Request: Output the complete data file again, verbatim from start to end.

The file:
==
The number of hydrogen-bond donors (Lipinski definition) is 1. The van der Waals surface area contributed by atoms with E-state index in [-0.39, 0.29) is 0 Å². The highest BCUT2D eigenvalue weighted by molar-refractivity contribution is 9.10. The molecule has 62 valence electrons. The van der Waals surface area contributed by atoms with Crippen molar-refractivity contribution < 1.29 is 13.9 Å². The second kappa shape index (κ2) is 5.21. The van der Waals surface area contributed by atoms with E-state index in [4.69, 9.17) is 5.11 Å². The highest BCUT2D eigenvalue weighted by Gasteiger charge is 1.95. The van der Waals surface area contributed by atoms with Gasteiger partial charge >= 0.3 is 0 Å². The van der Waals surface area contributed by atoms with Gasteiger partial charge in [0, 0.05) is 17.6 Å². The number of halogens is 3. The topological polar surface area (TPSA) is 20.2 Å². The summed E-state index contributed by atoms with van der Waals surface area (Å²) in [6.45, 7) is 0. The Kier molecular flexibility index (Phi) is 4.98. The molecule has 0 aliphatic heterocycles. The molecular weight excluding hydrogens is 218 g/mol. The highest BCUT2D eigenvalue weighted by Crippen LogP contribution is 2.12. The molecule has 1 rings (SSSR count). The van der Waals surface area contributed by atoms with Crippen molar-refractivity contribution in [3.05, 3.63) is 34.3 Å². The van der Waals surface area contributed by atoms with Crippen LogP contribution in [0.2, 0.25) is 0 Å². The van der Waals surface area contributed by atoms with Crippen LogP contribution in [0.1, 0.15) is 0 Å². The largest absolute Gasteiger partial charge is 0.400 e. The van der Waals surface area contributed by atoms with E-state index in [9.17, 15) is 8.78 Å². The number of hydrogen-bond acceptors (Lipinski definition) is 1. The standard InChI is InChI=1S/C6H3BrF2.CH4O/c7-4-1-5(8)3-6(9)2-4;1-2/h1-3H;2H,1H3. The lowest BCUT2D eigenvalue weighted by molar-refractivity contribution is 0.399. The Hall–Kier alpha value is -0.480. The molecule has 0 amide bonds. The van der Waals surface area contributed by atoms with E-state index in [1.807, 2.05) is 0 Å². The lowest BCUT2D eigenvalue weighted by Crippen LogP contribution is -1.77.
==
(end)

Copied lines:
The number of hydrogen-bond donors (Lipinski definition) is 1. The van der Waals surface area contributed by atoms with E-state index in [-0.39, 0.29) is 0 Å². The highest BCUT2D eigenvalue weighted by molar-refractivity contribution is 9.10. The molecule has 62 valence electrons. The van der Waals surface area contributed by atoms with Crippen molar-refractivity contribution < 1.29 is 13.9 Å². The second kappa shape index (κ2) is 5.21. The van der Waals surface area contributed by atoms with E-state index in [4.69, 9.17) is 5.11 Å². The highest BCUT2D eigenvalue weighted by Gasteiger charge is 1.95. The van der Waals surface area contributed by atoms with Gasteiger partial charge >= 0.3 is 0 Å². The van der Waals surface area contributed by atoms with Gasteiger partial charge in [0, 0.05) is 17.6 Å². The number of halogens is 3. The topological polar surface area (TPSA) is 20.2 Å². The summed E-state index contributed by atoms with van der Waals surface area (Å²) in [6.45, 7) is 0. The Kier molecular flexibility index (Phi) is 4.98. The molecule has 0 aliphatic heterocycles. The molecular weight excluding hydrogens is 218 g/mol. The highest BCUT2D eigenvalue weighted by Crippen LogP contribution is 2.12. The molecule has 1 rings (SSSR count). The van der Waals surface area contributed by atoms with Crippen molar-refractivity contribution in [3.05, 3.63) is 34.3 Å². The van der Waals surface area contributed by atoms with Crippen LogP contribution in [0.2, 0.25) is 0 Å². The van der Waals surface area contributed by atoms with Crippen LogP contribution in [0.1, 0.15) is 0 Å². The largest absolute Gasteiger partial charge is 0.400 e. The van der Waals surface area contributed by atoms with E-state index in [9.17, 15) is 8.78 Å². The number of hydrogen-bond acceptors (Lipinski definition) is 1. The standard InChI is InChI=1S/C6H3BrF2.CH4O/c7-4-1-5(8)3-6(9)2-4;1-2/h1-3H;2H,1H3. The lowest BCUT2D eigenvalue weighted by molar-refractivity contribution is 0.399. The Hall–Kier alpha value is -0.480. The molecule has 0 amide bonds. The van der Waals surface area contributed by atoms with E-state index in [1.807, 2.05) is 0 Å². The lowest BCUT2D eigenvalue weighted by Crippen LogP contribution is -1.77.